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Mistake of Law

Ignorantia juris non excusat” means ignorance of the law is no excuse to escape liability. John or Jane Doe may not use this excuse to get out of a crime, but police officers can get away with it certain situations. Recently, the Minnesota Court of Appeals filed a decision inclined towards this theory in McGuire v. Comm’r of Pub. Safety. The opinion affirmed an Olmstead County ruling that an officer who mistakenly believes someone is in violation of a law can still have reasonable suspicion to stop them based on this mistaken belief.

Factually, a cop saw Mr. McGuire’s vehicle peel away from a stop sign, which caused dark exhaust to fly up. As the officer began to follow Mr. McGuire’s vehicle, he noticed that Mr. McGuire was driving without a back-license plate. The cop believed that vehicles driven in Minnesota need either a rear license plate or temporary permit displayed in the rear window of the vehicle. Based on this belief, the officer stopped Mr. McGuire’s vehicle, which later resulted in a Fourth Degree DWI change and driver’s license revocation. Mr. McGuire turned out to be a Missouri resident who was temporarily in Rochester for work. Importantly, Missouri law only requires the type of truck that Mr. McGuire was driving to have a front license plate. On appeal, Mr. McGuire contended that the officer’s mistake of law was not lawful.

Minnesota law requires“one plate must be displayed on the front and one on the rear of the vehicle.” Minn. Stat. § 169.79, subd. 6 (2016). However, the legislature has authorized the commissioner of public safety to enter into agreements with other states. This authorization states, in part, that “equitable treatment of the owners of vehicles registered in this and the other state” shall occur. Thus, Mr. McGuire’s vehicle was properly in line with Missouri license plate requirements, which therefore means he was also in accordance with Minnesota laws due to the agreement authorized by the legislature. As the court of appeals noted: “[A] vehicle properly registered or licensed in Missouri will be treated as properly licensed in Minnesota even if the Missouri licensing requirements are different . . .” (emphasis added).This note falls in line with Minnesota Supreme Court precedent in State v. George where the court noted that “an officer’s mistaken belief as to the law cannot provide an objective basis for an investigatory stop.”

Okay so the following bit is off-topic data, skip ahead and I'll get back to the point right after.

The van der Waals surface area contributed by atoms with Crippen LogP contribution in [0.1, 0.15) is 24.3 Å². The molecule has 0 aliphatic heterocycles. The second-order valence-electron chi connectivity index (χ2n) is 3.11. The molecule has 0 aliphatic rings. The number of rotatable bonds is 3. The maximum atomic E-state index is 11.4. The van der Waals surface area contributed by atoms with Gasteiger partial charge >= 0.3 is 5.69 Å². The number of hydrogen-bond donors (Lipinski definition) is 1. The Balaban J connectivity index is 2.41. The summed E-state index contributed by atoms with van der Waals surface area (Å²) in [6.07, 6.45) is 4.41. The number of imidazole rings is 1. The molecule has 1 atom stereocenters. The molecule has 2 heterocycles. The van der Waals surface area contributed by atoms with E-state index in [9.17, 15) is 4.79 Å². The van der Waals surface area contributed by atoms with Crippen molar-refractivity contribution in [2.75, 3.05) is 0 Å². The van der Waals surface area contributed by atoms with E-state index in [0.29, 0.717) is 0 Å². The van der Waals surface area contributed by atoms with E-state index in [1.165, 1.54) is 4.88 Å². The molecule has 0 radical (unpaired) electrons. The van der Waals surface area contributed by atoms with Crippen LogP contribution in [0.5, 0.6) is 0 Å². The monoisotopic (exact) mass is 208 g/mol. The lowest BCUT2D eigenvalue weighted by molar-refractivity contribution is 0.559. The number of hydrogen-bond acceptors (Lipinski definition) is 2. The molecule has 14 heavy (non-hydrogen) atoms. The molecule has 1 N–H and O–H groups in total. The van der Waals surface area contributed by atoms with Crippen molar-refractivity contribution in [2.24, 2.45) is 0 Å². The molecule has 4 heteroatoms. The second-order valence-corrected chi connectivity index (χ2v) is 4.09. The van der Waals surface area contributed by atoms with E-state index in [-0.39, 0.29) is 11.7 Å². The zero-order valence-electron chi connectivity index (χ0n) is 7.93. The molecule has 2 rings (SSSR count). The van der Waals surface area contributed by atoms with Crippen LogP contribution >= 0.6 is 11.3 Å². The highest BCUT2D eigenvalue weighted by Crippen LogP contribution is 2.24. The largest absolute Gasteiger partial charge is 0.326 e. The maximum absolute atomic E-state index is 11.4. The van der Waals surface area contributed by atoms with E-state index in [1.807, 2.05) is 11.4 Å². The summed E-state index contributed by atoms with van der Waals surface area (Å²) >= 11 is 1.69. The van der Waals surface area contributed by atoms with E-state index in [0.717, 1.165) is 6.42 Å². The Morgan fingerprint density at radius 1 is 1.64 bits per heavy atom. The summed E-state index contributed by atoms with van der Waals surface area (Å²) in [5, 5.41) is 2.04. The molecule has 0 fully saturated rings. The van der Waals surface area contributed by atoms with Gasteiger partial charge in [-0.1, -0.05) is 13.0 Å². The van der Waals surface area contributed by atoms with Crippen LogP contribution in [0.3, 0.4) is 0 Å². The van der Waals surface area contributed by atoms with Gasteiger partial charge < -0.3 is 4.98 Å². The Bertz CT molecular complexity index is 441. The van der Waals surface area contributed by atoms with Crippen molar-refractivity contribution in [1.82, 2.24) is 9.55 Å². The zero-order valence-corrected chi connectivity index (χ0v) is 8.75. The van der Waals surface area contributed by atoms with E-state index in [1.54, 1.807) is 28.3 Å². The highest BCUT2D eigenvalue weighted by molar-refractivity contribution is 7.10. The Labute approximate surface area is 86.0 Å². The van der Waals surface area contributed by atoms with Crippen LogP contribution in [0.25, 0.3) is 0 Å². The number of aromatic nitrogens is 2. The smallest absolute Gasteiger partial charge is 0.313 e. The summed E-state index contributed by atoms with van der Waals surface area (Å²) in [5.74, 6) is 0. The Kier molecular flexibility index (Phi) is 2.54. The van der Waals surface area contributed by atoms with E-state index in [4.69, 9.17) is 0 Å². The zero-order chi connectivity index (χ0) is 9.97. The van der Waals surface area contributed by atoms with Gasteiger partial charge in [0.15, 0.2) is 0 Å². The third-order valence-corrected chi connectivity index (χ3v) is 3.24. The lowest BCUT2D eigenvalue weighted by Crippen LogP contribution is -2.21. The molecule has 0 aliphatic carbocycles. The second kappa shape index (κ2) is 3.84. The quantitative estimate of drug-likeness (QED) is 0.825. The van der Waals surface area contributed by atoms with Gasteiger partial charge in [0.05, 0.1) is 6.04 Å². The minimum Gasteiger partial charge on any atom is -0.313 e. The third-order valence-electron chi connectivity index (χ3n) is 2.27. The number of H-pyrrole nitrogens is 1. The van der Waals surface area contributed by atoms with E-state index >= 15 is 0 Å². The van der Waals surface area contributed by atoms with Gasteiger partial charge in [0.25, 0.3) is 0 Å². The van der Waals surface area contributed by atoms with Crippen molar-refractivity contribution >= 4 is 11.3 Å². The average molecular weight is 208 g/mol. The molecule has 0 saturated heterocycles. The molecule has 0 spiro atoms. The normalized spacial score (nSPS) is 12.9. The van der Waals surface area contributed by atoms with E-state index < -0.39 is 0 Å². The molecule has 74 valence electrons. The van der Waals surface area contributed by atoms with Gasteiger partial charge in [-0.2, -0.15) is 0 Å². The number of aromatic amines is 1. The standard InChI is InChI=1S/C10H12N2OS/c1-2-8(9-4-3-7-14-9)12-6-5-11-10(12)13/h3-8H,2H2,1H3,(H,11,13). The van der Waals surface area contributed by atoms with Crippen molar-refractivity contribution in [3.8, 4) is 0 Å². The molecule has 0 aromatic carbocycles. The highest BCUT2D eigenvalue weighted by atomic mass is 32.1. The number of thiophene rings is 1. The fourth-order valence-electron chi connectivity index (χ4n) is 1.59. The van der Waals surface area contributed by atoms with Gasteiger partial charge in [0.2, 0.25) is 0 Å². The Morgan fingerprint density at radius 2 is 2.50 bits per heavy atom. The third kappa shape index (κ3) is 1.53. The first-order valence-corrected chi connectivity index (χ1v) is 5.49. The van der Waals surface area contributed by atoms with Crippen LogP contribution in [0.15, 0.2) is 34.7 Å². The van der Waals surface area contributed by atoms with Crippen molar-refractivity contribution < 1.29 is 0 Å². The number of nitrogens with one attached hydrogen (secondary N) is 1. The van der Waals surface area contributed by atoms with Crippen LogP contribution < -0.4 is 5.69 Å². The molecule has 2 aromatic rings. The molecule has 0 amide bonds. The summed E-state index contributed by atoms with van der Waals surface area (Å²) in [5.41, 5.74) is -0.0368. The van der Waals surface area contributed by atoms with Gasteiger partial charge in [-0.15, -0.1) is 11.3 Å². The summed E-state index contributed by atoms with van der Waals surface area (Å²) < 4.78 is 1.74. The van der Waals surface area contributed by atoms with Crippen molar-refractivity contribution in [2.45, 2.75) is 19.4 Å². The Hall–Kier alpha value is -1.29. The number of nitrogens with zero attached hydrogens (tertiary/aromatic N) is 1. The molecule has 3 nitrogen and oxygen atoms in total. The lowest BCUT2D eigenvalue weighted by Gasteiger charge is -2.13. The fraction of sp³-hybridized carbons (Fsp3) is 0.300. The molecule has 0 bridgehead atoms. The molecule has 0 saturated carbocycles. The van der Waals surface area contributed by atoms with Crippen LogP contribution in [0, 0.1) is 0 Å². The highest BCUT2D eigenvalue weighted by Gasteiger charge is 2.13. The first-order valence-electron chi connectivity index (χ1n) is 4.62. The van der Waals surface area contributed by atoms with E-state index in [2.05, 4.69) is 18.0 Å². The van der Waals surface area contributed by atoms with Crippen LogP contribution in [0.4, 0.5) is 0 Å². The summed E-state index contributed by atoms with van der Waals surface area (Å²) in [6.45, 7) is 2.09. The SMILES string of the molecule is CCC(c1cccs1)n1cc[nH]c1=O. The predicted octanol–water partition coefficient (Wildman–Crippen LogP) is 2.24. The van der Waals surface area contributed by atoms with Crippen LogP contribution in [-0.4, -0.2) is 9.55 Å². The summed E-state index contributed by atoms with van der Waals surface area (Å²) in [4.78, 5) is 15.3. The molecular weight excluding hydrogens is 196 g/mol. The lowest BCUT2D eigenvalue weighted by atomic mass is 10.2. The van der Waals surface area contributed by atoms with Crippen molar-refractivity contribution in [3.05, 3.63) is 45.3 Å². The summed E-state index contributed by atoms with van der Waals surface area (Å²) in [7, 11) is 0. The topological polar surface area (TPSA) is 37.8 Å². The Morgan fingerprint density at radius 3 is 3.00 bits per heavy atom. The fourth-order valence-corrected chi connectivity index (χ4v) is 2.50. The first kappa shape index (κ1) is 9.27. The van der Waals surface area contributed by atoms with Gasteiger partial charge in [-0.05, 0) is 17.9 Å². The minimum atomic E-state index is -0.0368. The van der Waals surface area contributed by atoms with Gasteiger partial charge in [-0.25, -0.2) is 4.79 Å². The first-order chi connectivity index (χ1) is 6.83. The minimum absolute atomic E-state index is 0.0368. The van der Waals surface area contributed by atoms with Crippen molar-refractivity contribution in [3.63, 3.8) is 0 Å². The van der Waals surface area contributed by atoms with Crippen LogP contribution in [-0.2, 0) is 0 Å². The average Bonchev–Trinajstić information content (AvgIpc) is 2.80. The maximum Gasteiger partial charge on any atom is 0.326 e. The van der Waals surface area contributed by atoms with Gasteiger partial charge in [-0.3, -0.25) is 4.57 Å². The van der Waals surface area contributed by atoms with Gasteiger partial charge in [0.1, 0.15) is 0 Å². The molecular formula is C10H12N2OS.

Based on this analysis, it would appear quite clear that Mr. McGuire’s stop was not valid. However, the Court of Appeals determined Mr. McGuire’s situation was more analogous with State v. Timberlake. In Timberlake, the court held that the officer had a reasonable basis to believe Timberlake was involved in criminal activity, even if they did not know whether he had a permit to carry a gun. Here, the court believes this is the most parallel case the officer’s mistaken belief that Mr. McGuire was violating a license plate requirement, because the officer would have no way of knowing that Mr. McGuire was legally following Missouri guidelines by only having a front license plate on his truck.

While this case mayhave involved a legitimate mistaken belief, it can give judicial officers support to uphold bad stops where otherwise none exists.

Alec Rolain is a law clerk at Ambrose Law Firm, PLLC. He just finished his second year at Mitchell Hamline School of Law in St. Paul. Prior to law school, Alec attended St. Mary’s University of Minnesota in Winona where he played baseball and made the MIAC all-sportsmanship team. Criminal Defense Attorney Woodbury MN; DWI Lawyer Woodbury; and Criminal Appeals Lawyer Minnesota.

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